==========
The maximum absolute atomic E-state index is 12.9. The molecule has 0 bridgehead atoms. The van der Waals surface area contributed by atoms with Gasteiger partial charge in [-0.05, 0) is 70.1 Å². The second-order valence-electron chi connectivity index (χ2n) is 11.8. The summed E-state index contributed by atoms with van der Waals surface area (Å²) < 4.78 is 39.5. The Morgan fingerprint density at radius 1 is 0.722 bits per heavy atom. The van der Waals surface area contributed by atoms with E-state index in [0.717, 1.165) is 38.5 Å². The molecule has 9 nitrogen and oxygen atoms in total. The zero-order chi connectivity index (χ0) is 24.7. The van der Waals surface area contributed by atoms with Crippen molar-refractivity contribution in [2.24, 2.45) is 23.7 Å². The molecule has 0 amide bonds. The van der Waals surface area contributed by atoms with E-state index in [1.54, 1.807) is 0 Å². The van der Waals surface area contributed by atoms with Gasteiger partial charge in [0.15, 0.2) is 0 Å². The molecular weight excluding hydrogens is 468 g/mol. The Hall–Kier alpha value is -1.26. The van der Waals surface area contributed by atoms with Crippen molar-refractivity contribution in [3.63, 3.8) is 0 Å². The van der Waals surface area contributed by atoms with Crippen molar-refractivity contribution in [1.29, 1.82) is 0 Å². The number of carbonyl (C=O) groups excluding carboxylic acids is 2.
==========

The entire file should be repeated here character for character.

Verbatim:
The maximum absolute atomic E-state index is 12.9. The molecule has 0 bridgehead atoms. The van der Waals surface area contributed by atoms with Gasteiger partial charge in [-0.05, 0) is 70.1 Å². The second-order valence-electron chi connectivity index (χ2n) is 11.8. The summed E-state index contributed by atoms with van der Waals surface area (Å²) < 4.78 is 39.5. The Morgan fingerprint density at radius 1 is 0.722 bits per heavy atom. The van der Waals surface area contributed by atoms with E-state index in [0.717, 1.165) is 38.5 Å². The molecule has 9 nitrogen and oxygen atoms in total. The zero-order chi connectivity index (χ0) is 24.7. The van der Waals surface area contributed by atoms with Crippen molar-refractivity contribution in [2.24, 2.45) is 23.7 Å². The molecule has 0 amide bonds. The van der Waals surface area contributed by atoms with E-state index in [1.54, 1.807) is 0 Å². The van der Waals surface area contributed by atoms with Gasteiger partial charge in [0.15, 0.2) is 0 Å². The molecular weight excluding hydrogens is 468 g/mol. The Hall–Kier alpha value is -1.26. The van der Waals surface area contributed by atoms with Crippen molar-refractivity contribution in [3.63, 3.8) is 0 Å². The van der Waals surface area contributed by atoms with Crippen molar-refractivity contribution in [1.29, 1.82) is 0 Å². The number of carbonyl (C=O) groups excluding carboxylic acids is 2.